James Scott's job as a historical non-fiction author is a lot like his former job as a daily newspaper reporter.
"In journalism, it's about telling the story," he explains. "In doing what I do now, it's also about telling a story, but instead of doing it over 30 inches, you're doing it over 300 pages."
During his time at The Post and Courier, Scott traveled to Iraq, Afghanistan, and the Philippines to cover international stories. He also spent plenty of time at the Columbus Street headquarters, working on meaty investigative pieces that earned him the S. C. Press Association's Journalist of the Year Award in 2003.
Still, his new career isn't exactly the same. "There's no police scanner in the background," he laughs. "But it's very rewarding in a lot of other ways."
One major difference: Scott no longer has to deal with the daily demand of work that's required of a daily newspaper reporter, tracking down sources, typing up copy, all in a day's turnaround. Instead, he'll spend years on a project — like his first book, 2010's The Attack on the Liberty: The Untold Story of Israel's Deadly 1967 Assault on a U.S. Spy Ship — before moving on to the next one. Last month, Simon and Schuster released Scott's The War Below: The Story of Three Submarines That Battled Japan, which he'll discuss at the Charleston County Main Library on Wed. June 12. Scott will lead a discussion about the U.S.' underwater campaign in the Pacific at the Main Library, talking about the overall submarine war and showing off some great World War II photography.
"Working for a newspaper is a great primer for doing what I do," he says. "Newspapers really teach you how to write fast. They teach you how to write economically. They really operate under 'less is more,' and they're also used to taking complex things and boiling it down into very simple understandable language."
Although The War Below focuses on three World War II submarines, Silversides, Drum, and Tang, Scott tells a much bigger story about naval warfare. The topic aroused Scott's interest because despite all the violence, it really came down to economics. As Scott explains, at its height, the Japanese empire stretched across 20 million square miles and seven time zones. Its troops needed everything from bullets to toilet paper, and Japan needed ships to get those supplies to where they needed to go. So the United States cut off supply routes with its own submarines, a strategy that was instrumental in the eventual defeat of Japan.
In order to tell such a broad story, Scott wanted to find a handful of submarines with individual experiences that could help illustrate the bigger picture. "[The subs] had these unique stories that were interesting stories to tell and interesting for me to research, but that touched on these types of things that happened for other submarines and that were a big part of the war," Scott says.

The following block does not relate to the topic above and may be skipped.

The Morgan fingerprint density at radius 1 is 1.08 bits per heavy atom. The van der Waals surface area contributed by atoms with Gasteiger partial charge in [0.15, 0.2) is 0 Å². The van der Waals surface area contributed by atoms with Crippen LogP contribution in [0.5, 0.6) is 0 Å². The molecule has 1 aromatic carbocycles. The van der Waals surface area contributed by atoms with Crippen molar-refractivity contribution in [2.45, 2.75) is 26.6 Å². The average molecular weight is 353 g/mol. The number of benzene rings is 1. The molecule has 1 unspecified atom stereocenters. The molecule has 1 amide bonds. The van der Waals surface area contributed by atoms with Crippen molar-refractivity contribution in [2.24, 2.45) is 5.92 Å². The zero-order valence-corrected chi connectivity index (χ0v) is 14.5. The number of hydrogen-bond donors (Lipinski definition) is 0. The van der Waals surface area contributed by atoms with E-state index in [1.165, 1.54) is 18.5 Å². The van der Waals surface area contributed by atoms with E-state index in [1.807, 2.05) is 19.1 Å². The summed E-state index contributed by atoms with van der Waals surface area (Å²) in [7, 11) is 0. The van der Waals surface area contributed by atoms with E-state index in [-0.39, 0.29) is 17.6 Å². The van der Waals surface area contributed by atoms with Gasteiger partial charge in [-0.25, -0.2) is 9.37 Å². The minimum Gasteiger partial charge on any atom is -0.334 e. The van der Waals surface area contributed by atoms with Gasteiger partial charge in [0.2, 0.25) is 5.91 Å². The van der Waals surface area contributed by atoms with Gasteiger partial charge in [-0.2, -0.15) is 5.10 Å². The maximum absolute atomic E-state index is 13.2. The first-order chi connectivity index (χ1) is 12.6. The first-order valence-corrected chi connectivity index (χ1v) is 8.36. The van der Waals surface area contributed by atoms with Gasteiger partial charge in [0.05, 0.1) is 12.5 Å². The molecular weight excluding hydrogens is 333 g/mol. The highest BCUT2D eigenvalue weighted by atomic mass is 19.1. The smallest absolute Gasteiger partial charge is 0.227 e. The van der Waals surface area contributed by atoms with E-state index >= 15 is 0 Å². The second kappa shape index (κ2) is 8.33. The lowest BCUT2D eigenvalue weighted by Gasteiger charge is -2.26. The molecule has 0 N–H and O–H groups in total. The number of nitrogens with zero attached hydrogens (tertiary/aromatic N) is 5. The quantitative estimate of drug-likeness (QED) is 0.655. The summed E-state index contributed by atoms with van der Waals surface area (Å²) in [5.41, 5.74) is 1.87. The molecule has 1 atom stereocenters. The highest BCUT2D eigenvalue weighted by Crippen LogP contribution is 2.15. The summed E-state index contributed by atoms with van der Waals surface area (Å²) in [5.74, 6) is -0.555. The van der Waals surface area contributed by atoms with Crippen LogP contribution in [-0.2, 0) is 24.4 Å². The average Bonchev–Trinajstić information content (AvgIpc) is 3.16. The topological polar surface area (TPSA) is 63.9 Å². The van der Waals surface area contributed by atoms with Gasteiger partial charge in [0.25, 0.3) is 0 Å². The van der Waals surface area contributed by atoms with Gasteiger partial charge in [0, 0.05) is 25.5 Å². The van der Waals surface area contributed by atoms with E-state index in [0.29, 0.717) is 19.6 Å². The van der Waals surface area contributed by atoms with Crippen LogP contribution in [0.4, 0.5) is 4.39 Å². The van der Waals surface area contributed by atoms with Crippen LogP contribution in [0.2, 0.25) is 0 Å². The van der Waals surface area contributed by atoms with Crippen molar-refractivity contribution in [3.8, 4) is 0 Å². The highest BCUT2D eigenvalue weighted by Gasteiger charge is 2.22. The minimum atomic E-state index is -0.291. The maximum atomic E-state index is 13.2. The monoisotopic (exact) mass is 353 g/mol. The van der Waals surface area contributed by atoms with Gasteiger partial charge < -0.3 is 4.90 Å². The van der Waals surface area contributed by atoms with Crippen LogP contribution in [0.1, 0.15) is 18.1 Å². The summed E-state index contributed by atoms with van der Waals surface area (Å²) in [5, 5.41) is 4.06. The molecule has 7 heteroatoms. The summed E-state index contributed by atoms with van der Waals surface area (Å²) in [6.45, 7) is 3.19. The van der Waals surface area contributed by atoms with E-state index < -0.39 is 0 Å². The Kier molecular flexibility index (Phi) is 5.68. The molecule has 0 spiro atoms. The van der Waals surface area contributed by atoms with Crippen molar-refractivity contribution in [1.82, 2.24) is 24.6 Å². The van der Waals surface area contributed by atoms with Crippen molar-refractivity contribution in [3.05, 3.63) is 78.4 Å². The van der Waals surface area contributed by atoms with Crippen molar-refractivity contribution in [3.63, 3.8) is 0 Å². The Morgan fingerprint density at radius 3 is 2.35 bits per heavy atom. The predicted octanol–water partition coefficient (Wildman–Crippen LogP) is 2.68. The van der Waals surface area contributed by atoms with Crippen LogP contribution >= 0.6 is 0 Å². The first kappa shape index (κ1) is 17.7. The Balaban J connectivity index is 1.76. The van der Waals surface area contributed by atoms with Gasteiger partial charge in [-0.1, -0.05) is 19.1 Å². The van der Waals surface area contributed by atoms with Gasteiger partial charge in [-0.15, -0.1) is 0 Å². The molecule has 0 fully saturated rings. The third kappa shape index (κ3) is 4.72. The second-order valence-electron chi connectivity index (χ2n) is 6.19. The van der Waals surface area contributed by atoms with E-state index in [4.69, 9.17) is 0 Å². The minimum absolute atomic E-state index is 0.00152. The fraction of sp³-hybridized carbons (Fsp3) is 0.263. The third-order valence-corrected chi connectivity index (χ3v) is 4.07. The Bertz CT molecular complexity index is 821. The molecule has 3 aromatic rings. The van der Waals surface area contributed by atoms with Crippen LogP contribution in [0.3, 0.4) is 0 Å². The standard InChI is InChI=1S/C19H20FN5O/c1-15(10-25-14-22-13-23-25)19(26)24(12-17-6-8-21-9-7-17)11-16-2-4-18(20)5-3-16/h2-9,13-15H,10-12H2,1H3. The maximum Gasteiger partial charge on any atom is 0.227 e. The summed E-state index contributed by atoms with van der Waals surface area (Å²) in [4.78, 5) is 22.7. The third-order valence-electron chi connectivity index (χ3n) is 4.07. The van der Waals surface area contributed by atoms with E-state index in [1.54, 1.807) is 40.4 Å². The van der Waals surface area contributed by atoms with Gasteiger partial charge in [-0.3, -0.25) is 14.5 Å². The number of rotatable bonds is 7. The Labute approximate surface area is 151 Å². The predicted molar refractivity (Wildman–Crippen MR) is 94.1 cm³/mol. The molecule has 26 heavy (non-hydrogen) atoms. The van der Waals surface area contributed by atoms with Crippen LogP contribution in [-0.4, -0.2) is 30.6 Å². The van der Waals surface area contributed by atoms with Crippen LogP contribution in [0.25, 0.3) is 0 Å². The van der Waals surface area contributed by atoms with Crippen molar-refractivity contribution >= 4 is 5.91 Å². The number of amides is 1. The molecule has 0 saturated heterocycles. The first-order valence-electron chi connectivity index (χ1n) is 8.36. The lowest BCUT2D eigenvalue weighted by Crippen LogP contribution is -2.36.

Writing these kinds of books takes a lot of research — Scott even calls it a historical scavenger hunt. "I go and I spend time in the National Archives," he says. "I go through hundreds, thousands of pages of documents. I have to go hunt down people, do interviews." Doing so takes a lot of self-discipline, and a big challenge is picking a subject that can keep him interested through the 100,000 to 150,000 words he'll eventually need to write.
"You have to look at every chapter almost like an individual story, so if you break it down that way, it's much easier to navigate your way through it," Scott says. One day, he's tackling an appendectomy performed on a submarine. The next, his focus has shifted to a sunken ship full of American POWs.
"It's kind of like running a marathon — it's 26 miles but you complete it one mile at a time," he adds.
Scott hopes to finish up a third book, about America's "Doolittle raid" of Tokyo in retaliation for Pearl Harbor, this summer. Then he'll start work on a degree from the Charleston School of Law. It's a back-up plan, in case his book career doesn't work out. Until then, he's hunting his way through notes and research on another part of World War II history, using his journalism skills to condense all of his collected information into another 300-page volume.
"I operate under the idea that less is more," he says. "Every time I read a book, I know if I'm done and left wanting more versus finishing a book and saying, yeah, that was 30 percent too long. I always think it's better to leave people wanting more than finding that they're stuffed."